“It's hard to get people to write a protocol. It's somewhat tedious and there's no benefit to them immediately, so I think making it more of a social experience for them and that they feel like it's not just being buried when they get a Slack notification about it and people can thumbs-up,” says Dr. Greenfield.
This boosts engagement and leads to documents that live and grow with the team. For a company whose business model is built on continual experimentation, the ability to scale their internal processes is paramount.
Using Slab as their internal wiki gave the iMicrobes team a way to create documentation on testing protocols that prioritized the welfare of their team and supported the company's adoption of safety as their number one core value.
“We use it for protocols. We do a lot of lab work here, and people write up a protocol for how to set up a type of an experiment or for safety type protocols,” says Dr. Greenfield. This created a framework for standardized experiments that was repeatable and easily tracked.
Systemizing these protocols on a company-wide level ensures compliance throughout the team. With each employee reminded of proper protocols at the start of every experiment, the company can trust that important precautions are always taken.
By documenting important safety protocols in Slab, iMicrobes is able to uphold their core values at scale.
As a small but growing team, iMicrobes needs to work quickly and independently. Encountering bottlenecks or a lack of information makes it harder for employees to run experiments, even ones they were unfamiliar with. This is especially true for new team members who are just getting up to speed.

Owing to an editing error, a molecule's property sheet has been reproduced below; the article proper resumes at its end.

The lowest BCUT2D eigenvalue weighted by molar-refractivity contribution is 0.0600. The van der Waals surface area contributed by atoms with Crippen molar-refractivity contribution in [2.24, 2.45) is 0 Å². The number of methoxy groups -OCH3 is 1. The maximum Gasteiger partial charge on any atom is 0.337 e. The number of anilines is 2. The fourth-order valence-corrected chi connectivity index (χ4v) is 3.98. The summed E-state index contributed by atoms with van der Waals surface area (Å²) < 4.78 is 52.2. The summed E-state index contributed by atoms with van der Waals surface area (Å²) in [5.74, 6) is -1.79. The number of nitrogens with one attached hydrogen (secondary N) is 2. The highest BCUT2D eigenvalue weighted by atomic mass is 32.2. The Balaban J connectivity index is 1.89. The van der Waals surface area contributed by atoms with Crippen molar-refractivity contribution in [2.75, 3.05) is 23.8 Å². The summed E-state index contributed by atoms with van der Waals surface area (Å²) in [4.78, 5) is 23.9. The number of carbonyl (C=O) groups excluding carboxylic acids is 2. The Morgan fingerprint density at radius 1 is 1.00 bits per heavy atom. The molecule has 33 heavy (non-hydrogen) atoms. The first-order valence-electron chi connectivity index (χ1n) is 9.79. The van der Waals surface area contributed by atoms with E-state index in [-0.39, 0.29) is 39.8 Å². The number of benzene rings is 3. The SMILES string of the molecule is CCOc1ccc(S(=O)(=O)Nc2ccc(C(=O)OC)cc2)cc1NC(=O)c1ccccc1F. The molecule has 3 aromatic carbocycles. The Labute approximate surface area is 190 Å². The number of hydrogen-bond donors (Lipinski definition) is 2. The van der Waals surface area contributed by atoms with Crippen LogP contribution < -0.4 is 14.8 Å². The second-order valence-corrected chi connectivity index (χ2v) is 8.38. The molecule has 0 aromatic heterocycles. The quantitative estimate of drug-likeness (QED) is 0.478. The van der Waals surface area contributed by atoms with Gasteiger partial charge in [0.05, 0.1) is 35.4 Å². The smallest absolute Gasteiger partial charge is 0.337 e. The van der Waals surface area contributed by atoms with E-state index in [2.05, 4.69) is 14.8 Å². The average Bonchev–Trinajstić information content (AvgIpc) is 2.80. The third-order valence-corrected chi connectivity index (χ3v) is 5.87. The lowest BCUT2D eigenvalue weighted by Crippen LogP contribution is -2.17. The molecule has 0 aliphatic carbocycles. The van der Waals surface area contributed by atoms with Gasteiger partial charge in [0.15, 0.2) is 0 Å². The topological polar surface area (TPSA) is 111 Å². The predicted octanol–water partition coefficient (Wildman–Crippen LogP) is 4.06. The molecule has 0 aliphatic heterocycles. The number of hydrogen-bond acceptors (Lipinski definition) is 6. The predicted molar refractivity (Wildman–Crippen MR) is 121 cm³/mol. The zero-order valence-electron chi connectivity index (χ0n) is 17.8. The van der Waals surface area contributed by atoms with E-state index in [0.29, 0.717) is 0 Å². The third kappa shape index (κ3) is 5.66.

Slab helps structure the way that iMicrobes shares information within their team. “We started using it as a knowledge repository and it's become more dynamic as we continue to use it for protocols and policies and postings.” Dr. Greenfield adds, “As we bring on more people to the team it [Slab] grows to fit the needs of the organizational change.”
To scale their team quickly in a field that requires a substantial amount of specific knowledge, every new team member needs to understand experimental processes and best practices from the start. When information is easy to find and reference, it is immediately more memorable and, therefore, more valuable.
The ability to simplify and codify the inherently complex processes involved in lab experimentation gives iMicrobes a clear path to sustainable growth.
With Slab, every team member's contributions to experimental protocols are highlighted in documentation. This collaborative knowledge-sharing boosts engagement across the entire team and makes each member more likely and more motivated to contribute to the conversation.
Making safety protocols visual and collaborative also decreases the cognitive effort needed to complete a task. This makes compliance easier and moves products forward systematically.
“When it was just the three of us, we just saved Word documents on our Google Drive,” says Dr. Greenfield. “But it was annoying to maintain, and it didn't have a lot of the functionality we wanted—mainly it didn't connect with anything else. It was also really annoying to use images and make lists, so people weren't using it.”
Ease of use and searchability increased engagement with iMicrobes documentation and helps make sharing updates and new documentation better throughout the team.